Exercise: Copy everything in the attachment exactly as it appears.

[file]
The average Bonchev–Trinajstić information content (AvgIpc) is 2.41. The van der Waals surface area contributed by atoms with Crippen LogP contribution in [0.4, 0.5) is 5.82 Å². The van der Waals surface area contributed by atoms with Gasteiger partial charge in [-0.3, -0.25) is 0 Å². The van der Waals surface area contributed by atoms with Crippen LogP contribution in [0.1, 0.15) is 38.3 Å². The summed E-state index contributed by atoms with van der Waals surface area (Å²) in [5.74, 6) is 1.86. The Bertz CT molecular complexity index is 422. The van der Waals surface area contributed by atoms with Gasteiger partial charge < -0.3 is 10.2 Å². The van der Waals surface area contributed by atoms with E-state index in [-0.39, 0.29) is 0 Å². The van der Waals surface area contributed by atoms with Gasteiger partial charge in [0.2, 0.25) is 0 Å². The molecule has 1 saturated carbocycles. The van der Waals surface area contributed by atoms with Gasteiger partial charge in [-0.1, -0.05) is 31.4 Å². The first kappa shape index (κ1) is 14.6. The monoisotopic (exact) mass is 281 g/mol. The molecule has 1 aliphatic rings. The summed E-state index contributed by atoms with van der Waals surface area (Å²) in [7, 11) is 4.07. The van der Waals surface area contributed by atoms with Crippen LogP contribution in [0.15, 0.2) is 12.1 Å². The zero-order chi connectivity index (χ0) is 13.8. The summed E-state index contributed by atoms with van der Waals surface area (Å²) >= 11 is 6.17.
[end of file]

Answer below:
The average Bonchev–Trinajstić information content (AvgIpc) is 2.41. The van der Waals surface area contributed by atoms with Crippen LogP contribution in [0.4, 0.5) is 5.82 Å². The van der Waals surface area contributed by atoms with Gasteiger partial charge in [-0.3, -0.25) is 0 Å². The van der Waals surface area contributed by atoms with Crippen LogP contribution in [0.1, 0.15) is 38.3 Å². The summed E-state index contributed by atoms with van der Waals surface area (Å²) in [5.74, 6) is 1.86. The Bertz CT molecular complexity index is 422. The van der Waals surface area contributed by atoms with Gasteiger partial charge < -0.3 is 10.2 Å². The van der Waals surface area contributed by atoms with E-state index in [-0.39, 0.29) is 0 Å². The van der Waals surface area contributed by atoms with Gasteiger partial charge in [0.2, 0.25) is 0 Å². The molecule has 1 saturated carbocycles. The van der Waals surface area contributed by atoms with Gasteiger partial charge in [-0.1, -0.05) is 31.4 Å². The first kappa shape index (κ1) is 14.6. The monoisotopic (exact) mass is 281 g/mol. The molecule has 1 aliphatic rings. The summed E-state index contributed by atoms with van der Waals surface area (Å²) in [7, 11) is 4.07. The van der Waals surface area contributed by atoms with Crippen LogP contribution in [0.15, 0.2) is 12.1 Å². The zero-order chi connectivity index (χ0) is 13.8. The summed E-state index contributed by atoms with van der Waals surface area (Å²) >= 11 is 6.17.